Why were these risk assessment tools developed?
All children deserve scientifically informed assessment procedures that will improve their ability to develop and lead happy, healthy and pro-social lives. Based on decades of experience serving young children displaying antisocial behaviour, we observed a notable gap between the vast scientific literature on risk factors related to later-life antisocial outcomes and the ability to apply this information during routine clinical practice. The EARL was developed to bridge this divide under the rubric of Structured Professional Judgment (SPJ) so that a) at-risk children could benefit from scientifically informed assessments, b) to increase transparency in the assessment of such children, and c) to advance scientific work in risk factor research.
How were the EARLs developed?
The Child Development Institute (CDI), were the first to develop a comprehensive psychosocial SPJ clinical risk assessment framework, specifically focused on young children with behavioural problems. The first scheme for boys was created and published in 1998 as the Early Assessment Risk List – V1 Consultation Edition (EARL-20B V1; Augimeri, Webster, Koegl, & Levene; 1998). Two years later, after further development, Version 2 was published, Early Assessment Risk List for Boys – V1 Consultation Edition (EARL-20B; Augimeri et al., 2001). A parallel scheme for girls was created concurrently and published as Early Assessment Risk List for Girls (EARL-21G; Levene et al., 2001).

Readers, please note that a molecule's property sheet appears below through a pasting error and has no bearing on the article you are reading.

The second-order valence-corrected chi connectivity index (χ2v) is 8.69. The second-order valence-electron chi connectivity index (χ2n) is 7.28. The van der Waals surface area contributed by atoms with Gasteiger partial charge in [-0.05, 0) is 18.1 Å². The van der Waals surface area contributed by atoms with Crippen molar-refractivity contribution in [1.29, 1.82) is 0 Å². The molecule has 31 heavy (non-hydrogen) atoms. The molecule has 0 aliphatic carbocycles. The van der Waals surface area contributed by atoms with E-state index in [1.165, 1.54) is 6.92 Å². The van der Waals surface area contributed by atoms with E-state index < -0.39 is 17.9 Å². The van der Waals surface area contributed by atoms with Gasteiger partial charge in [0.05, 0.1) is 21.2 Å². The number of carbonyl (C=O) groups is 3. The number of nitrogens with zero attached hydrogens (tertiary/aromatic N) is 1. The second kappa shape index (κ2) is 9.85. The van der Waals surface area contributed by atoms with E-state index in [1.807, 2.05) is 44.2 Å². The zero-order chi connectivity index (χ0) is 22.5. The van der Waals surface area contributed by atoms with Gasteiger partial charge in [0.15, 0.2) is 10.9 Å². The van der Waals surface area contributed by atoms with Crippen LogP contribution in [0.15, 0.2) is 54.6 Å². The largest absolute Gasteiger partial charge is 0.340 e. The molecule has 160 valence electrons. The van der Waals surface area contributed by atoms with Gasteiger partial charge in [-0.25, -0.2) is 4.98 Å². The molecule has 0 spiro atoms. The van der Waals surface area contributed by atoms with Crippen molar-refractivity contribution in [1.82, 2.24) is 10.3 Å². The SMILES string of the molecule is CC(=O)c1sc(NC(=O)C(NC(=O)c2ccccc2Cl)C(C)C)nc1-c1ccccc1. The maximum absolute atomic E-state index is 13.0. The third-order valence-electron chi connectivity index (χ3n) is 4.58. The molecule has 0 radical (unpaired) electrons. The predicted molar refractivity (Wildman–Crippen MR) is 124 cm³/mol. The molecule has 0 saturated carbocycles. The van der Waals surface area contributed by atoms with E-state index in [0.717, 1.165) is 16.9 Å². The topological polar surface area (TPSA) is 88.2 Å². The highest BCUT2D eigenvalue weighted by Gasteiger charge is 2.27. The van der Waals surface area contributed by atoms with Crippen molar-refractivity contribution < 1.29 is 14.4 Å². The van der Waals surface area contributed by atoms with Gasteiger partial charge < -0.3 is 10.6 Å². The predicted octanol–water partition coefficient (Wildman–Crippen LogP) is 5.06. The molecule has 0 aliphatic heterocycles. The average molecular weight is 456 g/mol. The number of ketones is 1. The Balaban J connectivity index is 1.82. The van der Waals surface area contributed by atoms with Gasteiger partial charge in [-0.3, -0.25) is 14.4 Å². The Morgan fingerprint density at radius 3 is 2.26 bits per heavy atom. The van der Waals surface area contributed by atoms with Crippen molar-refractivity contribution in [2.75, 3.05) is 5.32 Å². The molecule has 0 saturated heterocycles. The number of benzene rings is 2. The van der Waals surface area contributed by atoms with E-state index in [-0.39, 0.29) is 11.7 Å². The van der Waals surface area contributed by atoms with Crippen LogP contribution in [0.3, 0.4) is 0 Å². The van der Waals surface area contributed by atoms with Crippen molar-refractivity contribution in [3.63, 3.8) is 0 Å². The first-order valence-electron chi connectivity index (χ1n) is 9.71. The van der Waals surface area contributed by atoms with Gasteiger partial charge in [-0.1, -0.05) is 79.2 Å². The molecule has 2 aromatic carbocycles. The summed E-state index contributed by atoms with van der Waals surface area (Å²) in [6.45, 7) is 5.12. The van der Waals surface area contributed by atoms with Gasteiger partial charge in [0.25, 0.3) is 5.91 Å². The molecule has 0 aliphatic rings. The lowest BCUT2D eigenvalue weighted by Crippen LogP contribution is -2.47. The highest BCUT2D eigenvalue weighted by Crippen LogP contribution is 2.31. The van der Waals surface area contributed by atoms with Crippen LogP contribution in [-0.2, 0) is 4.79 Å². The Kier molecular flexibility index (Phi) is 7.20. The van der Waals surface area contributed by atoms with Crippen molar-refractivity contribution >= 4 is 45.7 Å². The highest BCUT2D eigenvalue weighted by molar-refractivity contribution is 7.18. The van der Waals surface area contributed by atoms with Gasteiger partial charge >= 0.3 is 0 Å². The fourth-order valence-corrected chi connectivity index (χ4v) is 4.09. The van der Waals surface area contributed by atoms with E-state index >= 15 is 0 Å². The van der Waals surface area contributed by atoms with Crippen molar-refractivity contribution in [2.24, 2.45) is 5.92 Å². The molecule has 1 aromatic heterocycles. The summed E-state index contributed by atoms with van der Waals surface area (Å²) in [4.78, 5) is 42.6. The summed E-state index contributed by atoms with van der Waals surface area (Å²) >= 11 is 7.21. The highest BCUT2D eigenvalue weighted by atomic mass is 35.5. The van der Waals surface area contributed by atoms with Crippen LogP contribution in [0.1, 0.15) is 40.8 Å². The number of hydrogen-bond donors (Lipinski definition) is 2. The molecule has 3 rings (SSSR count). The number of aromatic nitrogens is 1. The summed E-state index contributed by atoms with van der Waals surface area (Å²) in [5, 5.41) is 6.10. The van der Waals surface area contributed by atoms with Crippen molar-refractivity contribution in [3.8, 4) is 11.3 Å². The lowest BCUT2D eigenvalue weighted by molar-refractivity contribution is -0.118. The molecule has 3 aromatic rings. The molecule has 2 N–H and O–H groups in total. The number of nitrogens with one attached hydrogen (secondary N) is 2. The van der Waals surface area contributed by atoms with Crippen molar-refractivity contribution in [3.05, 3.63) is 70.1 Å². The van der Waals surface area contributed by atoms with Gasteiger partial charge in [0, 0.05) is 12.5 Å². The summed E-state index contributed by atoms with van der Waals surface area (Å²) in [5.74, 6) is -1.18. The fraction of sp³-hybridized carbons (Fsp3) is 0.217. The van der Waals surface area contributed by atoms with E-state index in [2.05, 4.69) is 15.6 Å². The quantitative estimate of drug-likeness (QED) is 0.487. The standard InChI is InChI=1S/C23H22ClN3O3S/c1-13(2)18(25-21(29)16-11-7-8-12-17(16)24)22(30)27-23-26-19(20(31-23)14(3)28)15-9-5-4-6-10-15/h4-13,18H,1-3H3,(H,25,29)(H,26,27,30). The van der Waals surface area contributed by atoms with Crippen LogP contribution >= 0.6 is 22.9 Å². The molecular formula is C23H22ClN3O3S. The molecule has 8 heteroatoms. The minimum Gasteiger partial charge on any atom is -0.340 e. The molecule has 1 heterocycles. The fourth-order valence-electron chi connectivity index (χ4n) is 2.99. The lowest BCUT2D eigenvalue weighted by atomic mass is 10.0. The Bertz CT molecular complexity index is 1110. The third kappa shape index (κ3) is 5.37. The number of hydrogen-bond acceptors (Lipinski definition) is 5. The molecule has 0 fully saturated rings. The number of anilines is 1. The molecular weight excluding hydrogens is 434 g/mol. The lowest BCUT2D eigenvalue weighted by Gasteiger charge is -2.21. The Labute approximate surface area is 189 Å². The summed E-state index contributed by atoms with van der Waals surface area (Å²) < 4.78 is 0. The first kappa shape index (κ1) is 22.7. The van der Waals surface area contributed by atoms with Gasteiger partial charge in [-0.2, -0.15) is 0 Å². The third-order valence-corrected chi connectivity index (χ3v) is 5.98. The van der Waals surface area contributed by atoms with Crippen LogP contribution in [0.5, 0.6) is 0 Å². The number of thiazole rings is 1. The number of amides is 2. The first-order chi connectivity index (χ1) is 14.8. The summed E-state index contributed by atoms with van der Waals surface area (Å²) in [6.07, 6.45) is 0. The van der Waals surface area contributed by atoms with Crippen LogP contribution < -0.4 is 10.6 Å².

The latest revision of the EARL was published in 2021 (EARL-V3; Augimeri et al., 2021). While retaining all the key principles of the previous assessments, the items have been updated according to the latest scientific research, and accordingly, also place a greater focus on how culture and ethnicity may affect risk factors. Similarly, based on the currently available literature and clinical expertise, the previous boys’ and girls’ tools have been combined into one, with gender considerations highlighted within each item. To ensure the applicability of the tool, cultural risk assessment experts and gender experts were heavily involved in the revision process. This ensures that the tool is more inclusive while still highlighting important societal considerations around gender.
Within what settings and for which populations should the EARLs be used?
The tools were originally developed for boys and girls between the ages of 6 and 11 who are thought to be at risk for engaging in future antisocial behaviour. Most often, children will be referred to community-based mental-health services by their caregivers or their school. While children’s-mental health settings are the most frequent organisations to use the tool, the EARL can also be used in a range of settings including the school system, medical settings, child protection, police and youth justice services, private practice, and other community-based organizations.
Can the EARLs help with intervention planning as well as with risk management?